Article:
Jobs market ‘bounce’ in Sheffield credited as numbers claiming benefits fall

File photo dated 15/07/09 of a person passing a Job Centre Plus. The new Government is hoping for continued improvement on the employment front as new figures reveal how many people are out of work. PRESS ASSOCIATION Photo. Issue date: Wednesday May 13, 2015.
File photo dated 15/07/09 of a person passing a Job Centre Plus. The new Government is hoping for continued improvement on the employment front as new figures reveal how many people are out of work. PRESS ASSOCIATION Photo. Issue date: Wednesday May 13, 2015.
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A jobs market ‘bounce’ across South Yorkshire has contributed to a further fall in the number of people receiving Jobseeker’s Allowance in Sheffield, it has been claimed.

The city had 10,281 JSA claimants in April - a reduction of 3,215 people on the figure 12 months ago.

The 24 per cent drop in claimants in Sheffield was echoed in Rotherham, where there was a 26 per cent year-on-year reduction as the number of people getting JSA in the town dropped to 5,081.

In Barnsley, there was also a 26 per cent reduction in claimants, down to 4,025, with Doncaster seeing a 22 per cent to 6,288.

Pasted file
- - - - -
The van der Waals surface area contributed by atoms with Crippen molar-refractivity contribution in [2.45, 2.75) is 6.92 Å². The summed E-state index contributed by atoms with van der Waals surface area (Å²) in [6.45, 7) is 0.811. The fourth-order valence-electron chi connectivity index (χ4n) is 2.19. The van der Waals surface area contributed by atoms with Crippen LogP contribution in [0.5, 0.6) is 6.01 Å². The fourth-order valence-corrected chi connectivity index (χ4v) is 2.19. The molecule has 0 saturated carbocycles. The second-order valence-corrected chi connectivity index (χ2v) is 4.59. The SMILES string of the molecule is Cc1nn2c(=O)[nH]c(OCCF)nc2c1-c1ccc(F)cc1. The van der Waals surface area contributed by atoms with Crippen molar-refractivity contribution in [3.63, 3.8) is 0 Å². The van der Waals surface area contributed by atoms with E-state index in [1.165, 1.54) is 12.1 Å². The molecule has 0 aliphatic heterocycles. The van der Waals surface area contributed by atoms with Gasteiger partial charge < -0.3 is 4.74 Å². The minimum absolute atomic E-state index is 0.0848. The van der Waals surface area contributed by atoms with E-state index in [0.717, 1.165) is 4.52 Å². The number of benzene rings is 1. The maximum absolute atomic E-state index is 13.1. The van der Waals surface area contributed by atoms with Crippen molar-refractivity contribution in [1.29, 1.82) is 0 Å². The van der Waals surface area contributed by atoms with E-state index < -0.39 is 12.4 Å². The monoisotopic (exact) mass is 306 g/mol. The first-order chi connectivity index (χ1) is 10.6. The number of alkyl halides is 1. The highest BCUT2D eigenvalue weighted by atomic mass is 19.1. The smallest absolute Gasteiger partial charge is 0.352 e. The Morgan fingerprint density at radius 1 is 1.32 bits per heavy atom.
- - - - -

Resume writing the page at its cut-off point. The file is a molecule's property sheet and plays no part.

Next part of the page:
Nigel Coleman, employer account manager at the Cavendish Court job centre in Sheffield, said there has been around a 40 per cent reduction in claimants across South Yorkshire in the past five years. He said the figures were part of a positive wider picture of employment growth across the UK.

Mr Coleman said: “We are seeing a real bounce. Perhaps we were hit more when the recession was on and are bouncing back quicker.”

Nationally, unemployment has dipped to a seven-year low of 1.83 million, but the latest quarterly cut of 35,000 was the smallest for almost two years. The number of people claiming JSA fell by 12,600 in April to 763,000, the 30th consecutive monthly reduction.

Concerns have been raised by the TUC that there is a lack of well-paid and secure jobs, with many families having ‘fewer hours of work than they need’.

But Mr Coleman said this did not appear to be the case in Sheffield.

He said: “There are some zero-hours contracts out there and there is a place for them to give employers that flexibility. More and more often people are being offered permanent contracts from what starts as a zero-hours contract.

“We don’t take any action against somebody if they turn down a zero hours contract because it is a fragile world to be in.

“It is not a big issue - we don’t have a lot of people turning up and saying ‘I have been stung by a zero-hours contract’. 99.9 per cent of the time it works out well.”

He said there is currently a particularly strong demand for LGV drivers, while companies such as HSBC, Aviva and McDonald’s are also hiring locally.